New parents have got to be the most marketed-to group of people ever! So how do you decide what you really need to have on hand early on? And you know what it is really very little. In general, babies need you, nappies, a car seat, and some clothing. You on the other hand need supplies that will support your healing and some tools for feeding. Extra-large maxi pads, or postpartum absorbent underwear like Thinx, soothing sprays or sitz baths, a peri bottle, and some witch hazel pads can help you feel comforted and covered. You might even freeze a few maxi pads soaked in witch hazel for the first few days when you need the most care. Talk with your midwife about postpartum pain medication, they will likely recommend you have some available for when you get home. You might even consider a TENS machine for the post natal cramping. Your breasts will need some care so breast pads. If you are breastfeeding you may like to purchase a breast pump - again a good idea to seek the advice of your midwife. While not every new nursing mum needs to pump, early on you may find you are using your pump to encourage your supply or manage engorgement. If you decide to have a few bottles on hand, look for those with the slowest flow nipple. And lastly for both you and your partner a soft wrap baby carrier or a soft-structured baby carrier can be a game-changer. Seek out your local sling library such as the one run by the Brussels Childbirth Trust where you can try before you buy.
And don't forget all those basic household items - toilet rolls, cleaning supplies, toiletries, tea bags, coffee, pet supplies and store cupboard basics (pasta, rice, tins of soup). Set up an online shopping account with your favourite supermarket and get them delivered.
5. Connect with professional support
When you are first home with a newborn–especially if you are experiencing pain or feeding is getting off to a rocky start you will want help at your fingertips. So, set yourself up with postnatal care well in advance - a midwife, lactation consultant, postpartum physiotherapist, postpartum doula, dog walker, sibling care, and house cleaning. If you are already seeing a psychologist or counsellor, great! If not, know that many new parents benefit from mental health support after birth either individually, as a couple so it might be an idea to know what support is available.
6. Rest some more
It is very common to rest early on after birth and then start to feel ready to be up and about only to find yourself exhausted again! By all means, start to take walks, leave your nest and enjoy the company of friends and family, but also know that healing in postpartum isn’t linear. You may have a busier day only to find that the next one you prefer to spend cuddling your little one in bed. Give yourself permission to slow down anytime and be sure your loved ones understand that too.
7. Take time for yourself and your partner
This can be tough—especially with your first baby! Your whole world has truly changed overnight. A warm shower, a solo nap, a podcast, a chat with a friend, or a short walk. Think about what you enjoy and let your partner or support people know that you will need that time every day. While loving your new baby can be incredible and all-encompassing, a few minutes to step away to refresh and re-connect with yourself may be very necessary. Remember it is an overwhelming change for your partner as well. Their need to step away and refresh also needs to be factored in. Similarly building new routines with your partner can help your relationship grow as you transition into your new roles. Maybe you walk together every morning or snuggle with your baby together every evening. What you can do together each day?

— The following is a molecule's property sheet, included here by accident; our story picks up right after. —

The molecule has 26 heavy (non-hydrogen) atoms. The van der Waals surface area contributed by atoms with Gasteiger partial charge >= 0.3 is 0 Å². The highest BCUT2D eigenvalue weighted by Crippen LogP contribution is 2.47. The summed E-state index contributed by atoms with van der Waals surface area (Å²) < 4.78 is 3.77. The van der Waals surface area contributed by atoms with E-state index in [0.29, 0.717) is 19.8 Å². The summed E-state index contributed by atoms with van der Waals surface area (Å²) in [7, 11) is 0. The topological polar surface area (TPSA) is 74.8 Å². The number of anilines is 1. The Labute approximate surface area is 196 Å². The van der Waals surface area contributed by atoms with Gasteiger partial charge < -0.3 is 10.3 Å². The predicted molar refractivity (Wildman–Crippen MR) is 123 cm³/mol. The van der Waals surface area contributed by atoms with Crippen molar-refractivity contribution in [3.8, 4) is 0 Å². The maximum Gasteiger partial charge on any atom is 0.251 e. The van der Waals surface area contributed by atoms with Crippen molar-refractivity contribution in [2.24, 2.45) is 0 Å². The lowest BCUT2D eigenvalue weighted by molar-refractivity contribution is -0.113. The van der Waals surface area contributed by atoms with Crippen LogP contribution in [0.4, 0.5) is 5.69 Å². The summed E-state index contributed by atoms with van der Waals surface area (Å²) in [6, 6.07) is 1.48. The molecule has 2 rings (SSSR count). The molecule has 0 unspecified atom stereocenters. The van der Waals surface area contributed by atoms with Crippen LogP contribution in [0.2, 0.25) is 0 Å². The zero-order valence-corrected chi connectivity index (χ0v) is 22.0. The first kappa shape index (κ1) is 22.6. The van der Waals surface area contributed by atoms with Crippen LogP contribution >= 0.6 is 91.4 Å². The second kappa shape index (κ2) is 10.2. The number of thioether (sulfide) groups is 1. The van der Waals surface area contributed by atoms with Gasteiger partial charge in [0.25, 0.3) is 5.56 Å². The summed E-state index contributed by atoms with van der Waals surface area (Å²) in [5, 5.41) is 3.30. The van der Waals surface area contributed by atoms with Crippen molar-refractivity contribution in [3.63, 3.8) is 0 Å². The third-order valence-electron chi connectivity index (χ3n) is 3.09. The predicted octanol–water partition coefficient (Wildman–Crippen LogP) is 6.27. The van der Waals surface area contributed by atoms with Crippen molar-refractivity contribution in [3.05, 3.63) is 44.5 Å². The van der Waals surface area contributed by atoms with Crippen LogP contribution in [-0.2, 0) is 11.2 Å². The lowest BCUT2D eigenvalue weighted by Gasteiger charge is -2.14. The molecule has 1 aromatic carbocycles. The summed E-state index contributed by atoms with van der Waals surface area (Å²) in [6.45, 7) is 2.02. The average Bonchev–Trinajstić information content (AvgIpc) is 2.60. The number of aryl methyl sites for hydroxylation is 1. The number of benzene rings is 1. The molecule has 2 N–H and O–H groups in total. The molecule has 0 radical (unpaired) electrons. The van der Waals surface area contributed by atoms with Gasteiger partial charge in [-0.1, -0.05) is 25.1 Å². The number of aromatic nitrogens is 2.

8. Give yourself love
Be gentle on yourself!
This comes easily to some people and harder for others. You are truly amazing even if it doesn’t always feel that way. Be kind to yourself! Many of us are conditioned to feel like being successful is getting things done. During this tender time, you will do so much, but it may not be things that you can easily check off a list or that tangibly move your life or career forward. The newborn phase is over in a flash. Prepare yourself for a deep dive into rest, eating food you love, enjoying showers and short walks, and surrounding yourself with people that are committed to taking care of you. Allow yourself to speak your emotions freely to your partner, a trusted friend, or an empathic professional. In a new family, the postpartum parent is the center and should get loved and cared for with the utmost respect.
Preparing for the postpartum period includes having a sense of what may come and being open for the changes ahead. Self-care, communication, and professional support go a long way in making this time more manageable. And all this planning starts with honest conversation both with your partner or nearest and dearest. Conversations that set expectations and clear both physical and emotional space ready for your new baby to fill.
If you are considering doing a hypnobirthing course you may be wondering – what if a natural birth isn’t possible, is it still worth it?
The short answer is YES!
You can still use all your hypnobirthing skills no matter how your birth turns out.
"Although I did not have a “traditional” hypnobirthing delivery, I would not have made it through without what we learnt"
Janine's birth story after premature rupture of membranes
Many people feel that hypnobirthing is only for a natural birth, or for a certain type of woman, and that it means no medical pain relief or that you must have a water birth. But, none of this is true. What is true is that...
KG Hypnobirthing can increase the likelihood of having a positive birth with less need for pain relief and the potential for a shorter labour
if you have special circumstances that dictate a medicalised birth, KG Hypnobirthing can support you every step of the way
you can birth however you want, with whoever you want!
So, are hypnobirthing classes worth it? If a positive birthing experience is important to you, the value of what you’re about to learn to bring a healthy baby into the world in calm and nurturing environment, will be priceless. Plus, a calm mum means a calm baby!
"I can conclude that even though it was everything that I didn’t want....it was still a beautiful experience."
(RB's birth after caesarean)
How to Have A Positive KGHypnobirthing Caesarean